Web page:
One of the mysteries of the English language finally explained.
adverb & adjectiveMusic
(especially as a direction) at a moderate pace.‘allegro moderato’
- ‘The penultimate, Prelude 23, is faster than the moderato marking.’
- ‘However I felt the orchestra lacked clarity in the moderato sections where a pulse was needed but not provided.’
- ‘As this passage also suggests, however, moderato cantabile seems to be much more than what is written above the score.’
- ‘In chapter eleven of volume six Tristram cites the indications moderato, lentamente, lenute, grave, adagio, constrepito, scicilliana, allacapella, con l'arco, and sema l' arco.’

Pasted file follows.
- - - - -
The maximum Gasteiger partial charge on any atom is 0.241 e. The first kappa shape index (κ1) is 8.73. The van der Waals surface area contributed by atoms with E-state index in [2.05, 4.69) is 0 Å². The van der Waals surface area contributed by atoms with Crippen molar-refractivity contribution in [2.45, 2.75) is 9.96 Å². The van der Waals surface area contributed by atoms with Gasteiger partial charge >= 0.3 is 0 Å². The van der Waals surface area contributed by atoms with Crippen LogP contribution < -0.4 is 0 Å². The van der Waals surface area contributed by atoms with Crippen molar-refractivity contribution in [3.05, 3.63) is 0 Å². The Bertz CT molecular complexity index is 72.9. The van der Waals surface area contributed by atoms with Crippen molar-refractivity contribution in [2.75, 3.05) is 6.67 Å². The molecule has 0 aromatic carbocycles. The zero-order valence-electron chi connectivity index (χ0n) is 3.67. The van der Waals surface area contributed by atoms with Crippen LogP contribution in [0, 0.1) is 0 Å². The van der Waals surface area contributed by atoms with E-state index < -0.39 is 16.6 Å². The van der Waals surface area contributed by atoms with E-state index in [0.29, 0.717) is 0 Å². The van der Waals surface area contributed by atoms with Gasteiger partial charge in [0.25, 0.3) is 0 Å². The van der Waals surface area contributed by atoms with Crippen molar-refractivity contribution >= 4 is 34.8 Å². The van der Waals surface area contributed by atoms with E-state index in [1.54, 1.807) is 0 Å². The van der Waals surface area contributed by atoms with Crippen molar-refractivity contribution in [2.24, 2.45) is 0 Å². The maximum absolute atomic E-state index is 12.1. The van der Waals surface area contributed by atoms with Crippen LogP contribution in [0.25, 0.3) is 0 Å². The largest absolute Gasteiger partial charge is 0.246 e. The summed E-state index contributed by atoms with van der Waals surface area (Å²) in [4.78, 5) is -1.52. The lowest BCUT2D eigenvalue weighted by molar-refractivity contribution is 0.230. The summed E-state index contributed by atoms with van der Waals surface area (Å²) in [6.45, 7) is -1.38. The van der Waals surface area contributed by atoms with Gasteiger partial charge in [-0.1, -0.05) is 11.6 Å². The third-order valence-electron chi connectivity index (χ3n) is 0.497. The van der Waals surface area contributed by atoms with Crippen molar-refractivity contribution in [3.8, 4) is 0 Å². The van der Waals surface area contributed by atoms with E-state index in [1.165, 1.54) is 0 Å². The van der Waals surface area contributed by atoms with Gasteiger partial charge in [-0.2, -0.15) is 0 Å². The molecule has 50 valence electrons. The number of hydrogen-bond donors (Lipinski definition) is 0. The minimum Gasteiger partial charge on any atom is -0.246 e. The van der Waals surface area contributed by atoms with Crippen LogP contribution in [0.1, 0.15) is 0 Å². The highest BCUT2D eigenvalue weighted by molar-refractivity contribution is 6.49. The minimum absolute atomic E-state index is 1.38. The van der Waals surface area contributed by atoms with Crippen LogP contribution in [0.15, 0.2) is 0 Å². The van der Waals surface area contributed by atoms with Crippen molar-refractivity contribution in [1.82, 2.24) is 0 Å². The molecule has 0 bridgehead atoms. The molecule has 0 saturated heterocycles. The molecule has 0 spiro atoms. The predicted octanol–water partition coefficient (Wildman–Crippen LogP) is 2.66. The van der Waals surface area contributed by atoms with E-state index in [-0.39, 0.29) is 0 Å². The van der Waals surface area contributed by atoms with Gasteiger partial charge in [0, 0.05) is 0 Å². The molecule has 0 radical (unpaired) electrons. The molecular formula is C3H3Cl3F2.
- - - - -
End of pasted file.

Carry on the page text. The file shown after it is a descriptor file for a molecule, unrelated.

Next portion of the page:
- ‘In other words, the mood that is written above the score is never quite identical to the affects it contains: Moderato Cantabile is never quite moderato cantabile.’
A passage marked to be performed at a moderate pace.
- ‘The passion of the Allegretto poco moderato e comodo was never allowed to become overly sentimental.’
- ‘In the Allegro assai moderato we have an impression of impish playfulness that is very much akin to Gade's own inventiveness.’
- ‘A mysterious first movement, prelude: adagio - moderato, runs much of its course over a rocking two-note pattern, building to a powerful climax.’
- ‘The work falls into four movements - moderato, slow, scherzo, and allegro finale - the last three played without a break.’
- ‘The moderato comes with such tastefully conceived phrasing and smooth quality that there is now the kind of near-perfection that gives an idea of what these two musicians are capable of together.’
Italian, literally ‘moderate’.
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